At 350sites/all/files/indonesia_plastic.jpg, we try to keep our ears to the ground for good news. It's often harder to find when the the news you're reading deals with the unraveling fabric of the earth's natural systems.

But! This morning I got a press release that I felt hopeful about. For some time now, I've been reading about the giant pools of plastic that drift in the Pacific and Atlantic oceans. Too small to further break down, they're swallowed by lots of living things that weren't made to eat plastic. Moreover, these so called "garbage patches" are a sad reminder of how connected our waste is to the homes of others.

Today I learned that the UN is spearheading a team of people to make a plan to get on top of this. Before you laught or cry at that level of incrementalism: a plan about a process is a good step in the wacky world of the UN.sites/all/files/phillipines_underwater.jpg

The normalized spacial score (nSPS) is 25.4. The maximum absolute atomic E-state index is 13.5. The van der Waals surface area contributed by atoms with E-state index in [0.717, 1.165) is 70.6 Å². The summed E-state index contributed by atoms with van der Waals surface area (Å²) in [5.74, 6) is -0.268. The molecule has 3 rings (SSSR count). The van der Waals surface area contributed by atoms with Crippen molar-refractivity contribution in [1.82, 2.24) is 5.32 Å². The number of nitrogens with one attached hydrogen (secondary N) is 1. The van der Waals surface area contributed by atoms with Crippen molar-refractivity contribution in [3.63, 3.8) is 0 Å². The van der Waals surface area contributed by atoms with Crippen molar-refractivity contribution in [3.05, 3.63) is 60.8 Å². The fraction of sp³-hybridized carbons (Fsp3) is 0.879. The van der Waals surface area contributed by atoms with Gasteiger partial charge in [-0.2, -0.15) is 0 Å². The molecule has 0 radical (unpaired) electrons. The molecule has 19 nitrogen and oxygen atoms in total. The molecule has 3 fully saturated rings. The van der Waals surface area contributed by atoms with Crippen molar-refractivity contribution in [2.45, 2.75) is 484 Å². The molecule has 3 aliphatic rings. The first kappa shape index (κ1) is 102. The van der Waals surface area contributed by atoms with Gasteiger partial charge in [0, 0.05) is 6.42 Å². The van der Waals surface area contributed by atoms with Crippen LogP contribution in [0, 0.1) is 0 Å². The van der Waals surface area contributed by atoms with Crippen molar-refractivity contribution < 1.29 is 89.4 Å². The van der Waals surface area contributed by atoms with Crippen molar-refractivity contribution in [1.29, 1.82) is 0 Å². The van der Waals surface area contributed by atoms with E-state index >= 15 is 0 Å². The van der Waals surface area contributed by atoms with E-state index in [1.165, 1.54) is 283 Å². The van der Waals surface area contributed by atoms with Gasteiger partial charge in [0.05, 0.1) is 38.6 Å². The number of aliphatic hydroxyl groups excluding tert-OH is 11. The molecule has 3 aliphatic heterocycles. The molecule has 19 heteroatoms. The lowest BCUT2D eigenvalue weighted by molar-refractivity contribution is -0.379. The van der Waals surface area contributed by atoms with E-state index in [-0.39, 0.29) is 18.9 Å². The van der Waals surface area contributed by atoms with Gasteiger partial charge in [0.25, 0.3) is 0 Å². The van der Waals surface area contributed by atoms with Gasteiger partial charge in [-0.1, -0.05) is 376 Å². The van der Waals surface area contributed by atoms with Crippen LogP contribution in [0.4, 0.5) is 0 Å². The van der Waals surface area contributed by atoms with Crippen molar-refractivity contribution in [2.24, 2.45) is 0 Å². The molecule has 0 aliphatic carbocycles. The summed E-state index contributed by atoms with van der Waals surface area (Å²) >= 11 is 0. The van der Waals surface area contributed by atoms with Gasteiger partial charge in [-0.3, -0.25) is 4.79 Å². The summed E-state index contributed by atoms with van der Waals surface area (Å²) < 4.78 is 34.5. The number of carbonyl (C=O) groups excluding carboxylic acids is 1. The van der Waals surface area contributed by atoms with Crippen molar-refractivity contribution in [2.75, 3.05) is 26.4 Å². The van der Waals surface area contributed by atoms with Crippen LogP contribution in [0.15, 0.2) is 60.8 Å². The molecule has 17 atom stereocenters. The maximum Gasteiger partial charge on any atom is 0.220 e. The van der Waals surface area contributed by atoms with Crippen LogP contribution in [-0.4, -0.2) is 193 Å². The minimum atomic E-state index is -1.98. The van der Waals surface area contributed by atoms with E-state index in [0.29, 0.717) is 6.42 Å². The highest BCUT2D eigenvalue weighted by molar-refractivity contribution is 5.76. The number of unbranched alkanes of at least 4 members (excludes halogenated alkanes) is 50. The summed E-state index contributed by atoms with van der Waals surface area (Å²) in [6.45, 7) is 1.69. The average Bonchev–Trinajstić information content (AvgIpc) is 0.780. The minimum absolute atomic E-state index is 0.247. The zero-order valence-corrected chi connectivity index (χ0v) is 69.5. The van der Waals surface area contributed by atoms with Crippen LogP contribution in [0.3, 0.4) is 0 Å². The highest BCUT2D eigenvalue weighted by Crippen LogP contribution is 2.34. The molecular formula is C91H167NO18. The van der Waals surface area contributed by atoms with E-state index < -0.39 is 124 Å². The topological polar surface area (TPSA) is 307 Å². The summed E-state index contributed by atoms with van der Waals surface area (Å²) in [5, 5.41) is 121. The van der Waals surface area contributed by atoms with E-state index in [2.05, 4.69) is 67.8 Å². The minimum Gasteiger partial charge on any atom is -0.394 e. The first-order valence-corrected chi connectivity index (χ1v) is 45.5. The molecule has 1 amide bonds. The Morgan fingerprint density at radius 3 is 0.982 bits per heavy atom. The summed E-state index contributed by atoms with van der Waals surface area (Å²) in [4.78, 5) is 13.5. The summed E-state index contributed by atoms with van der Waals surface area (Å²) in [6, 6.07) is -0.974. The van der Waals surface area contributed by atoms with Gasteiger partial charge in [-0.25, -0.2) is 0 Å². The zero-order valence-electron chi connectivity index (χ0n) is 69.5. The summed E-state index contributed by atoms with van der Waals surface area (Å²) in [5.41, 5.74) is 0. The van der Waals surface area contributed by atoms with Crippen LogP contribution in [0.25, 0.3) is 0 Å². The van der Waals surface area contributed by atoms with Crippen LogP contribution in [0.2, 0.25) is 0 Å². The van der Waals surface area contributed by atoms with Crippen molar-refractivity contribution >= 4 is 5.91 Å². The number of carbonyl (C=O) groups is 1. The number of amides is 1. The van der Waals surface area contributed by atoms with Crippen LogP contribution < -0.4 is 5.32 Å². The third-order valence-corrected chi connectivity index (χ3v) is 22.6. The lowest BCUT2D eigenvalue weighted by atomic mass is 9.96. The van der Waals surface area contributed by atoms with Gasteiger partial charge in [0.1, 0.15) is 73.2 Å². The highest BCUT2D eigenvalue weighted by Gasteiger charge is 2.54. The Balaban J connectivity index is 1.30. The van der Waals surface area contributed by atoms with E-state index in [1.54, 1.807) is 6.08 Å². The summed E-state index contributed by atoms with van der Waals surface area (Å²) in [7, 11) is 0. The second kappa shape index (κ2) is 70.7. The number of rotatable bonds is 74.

Some of the elements of the resolution are:
-Participate in a global network of stakeholders committed to understanding, preventing, reducing and managing marine debris in an environmentally sustainable manner;
-Contribute to the development and successful implementation of the Honolulu Strategy – a
global platform for the prevention, reduction and management of marine debris – and its periodic review
-Facilitate initiatives that turn waste into a resource in an environmentally sustainable manner

It demonstrated to me once again that we need multilateralism. What single country can grapple with waste in the oceans the whole world shares? All the more can be said about the necessity of an all-in strategy to protect the earth's climate.

I continue to fervently hope that this Marine Debris commitment leads to real results. And maybe comes up with a better name. But that's a subject for another post!